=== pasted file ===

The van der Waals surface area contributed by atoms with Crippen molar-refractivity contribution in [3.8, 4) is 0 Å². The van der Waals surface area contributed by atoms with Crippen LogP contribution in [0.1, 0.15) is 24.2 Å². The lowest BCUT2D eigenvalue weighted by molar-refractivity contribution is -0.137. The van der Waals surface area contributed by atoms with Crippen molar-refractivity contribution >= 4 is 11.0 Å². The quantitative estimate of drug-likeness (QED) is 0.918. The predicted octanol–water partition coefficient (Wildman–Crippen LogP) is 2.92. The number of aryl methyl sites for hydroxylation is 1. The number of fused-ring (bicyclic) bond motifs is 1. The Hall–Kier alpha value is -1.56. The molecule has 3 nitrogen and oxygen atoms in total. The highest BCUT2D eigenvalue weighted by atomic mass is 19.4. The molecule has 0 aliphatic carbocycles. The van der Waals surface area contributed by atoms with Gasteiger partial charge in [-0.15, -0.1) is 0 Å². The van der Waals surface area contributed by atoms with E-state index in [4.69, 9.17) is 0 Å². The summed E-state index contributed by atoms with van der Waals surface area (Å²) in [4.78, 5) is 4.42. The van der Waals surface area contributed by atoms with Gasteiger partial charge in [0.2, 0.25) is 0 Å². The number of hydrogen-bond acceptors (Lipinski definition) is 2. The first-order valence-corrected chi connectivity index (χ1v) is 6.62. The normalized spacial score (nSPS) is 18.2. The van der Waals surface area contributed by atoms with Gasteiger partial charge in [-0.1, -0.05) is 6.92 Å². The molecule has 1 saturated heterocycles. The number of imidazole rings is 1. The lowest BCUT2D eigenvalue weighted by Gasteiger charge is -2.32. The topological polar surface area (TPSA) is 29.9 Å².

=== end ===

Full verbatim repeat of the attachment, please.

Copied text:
The van der Waals surface area contributed by atoms with Crippen molar-refractivity contribution in [3.8, 4) is 0 Å². The van der Waals surface area contributed by atoms with Crippen LogP contribution in [0.1, 0.15) is 24.2 Å². The lowest BCUT2D eigenvalue weighted by molar-refractivity contribution is -0.137. The van der Waals surface area contributed by atoms with Crippen molar-refractivity contribution >= 4 is 11.0 Å². The quantitative estimate of drug-likeness (QED) is 0.918. The predicted octanol–water partition coefficient (Wildman–Crippen LogP) is 2.92. The number of aryl methyl sites for hydroxylation is 1. The number of fused-ring (bicyclic) bond motifs is 1. The Hall–Kier alpha value is -1.56. The molecule has 3 nitrogen and oxygen atoms in total. The highest BCUT2D eigenvalue weighted by atomic mass is 19.4. The molecule has 0 aliphatic carbocycles. The van der Waals surface area contributed by atoms with Gasteiger partial charge in [-0.15, -0.1) is 0 Å². The van der Waals surface area contributed by atoms with E-state index in [4.69, 9.17) is 0 Å². The summed E-state index contributed by atoms with van der Waals surface area (Å²) in [4.78, 5) is 4.42. The van der Waals surface area contributed by atoms with Gasteiger partial charge in [0.2, 0.25) is 0 Å². The number of hydrogen-bond acceptors (Lipinski definition) is 2. The first-order valence-corrected chi connectivity index (χ1v) is 6.62. The normalized spacial score (nSPS) is 18.2. The van der Waals surface area contributed by atoms with Gasteiger partial charge in [-0.1, -0.05) is 6.92 Å². The molecule has 1 saturated heterocycles. The number of imidazole rings is 1. The lowest BCUT2D eigenvalue weighted by Gasteiger charge is -2.32. The topological polar surface area (TPSA) is 29.9 Å².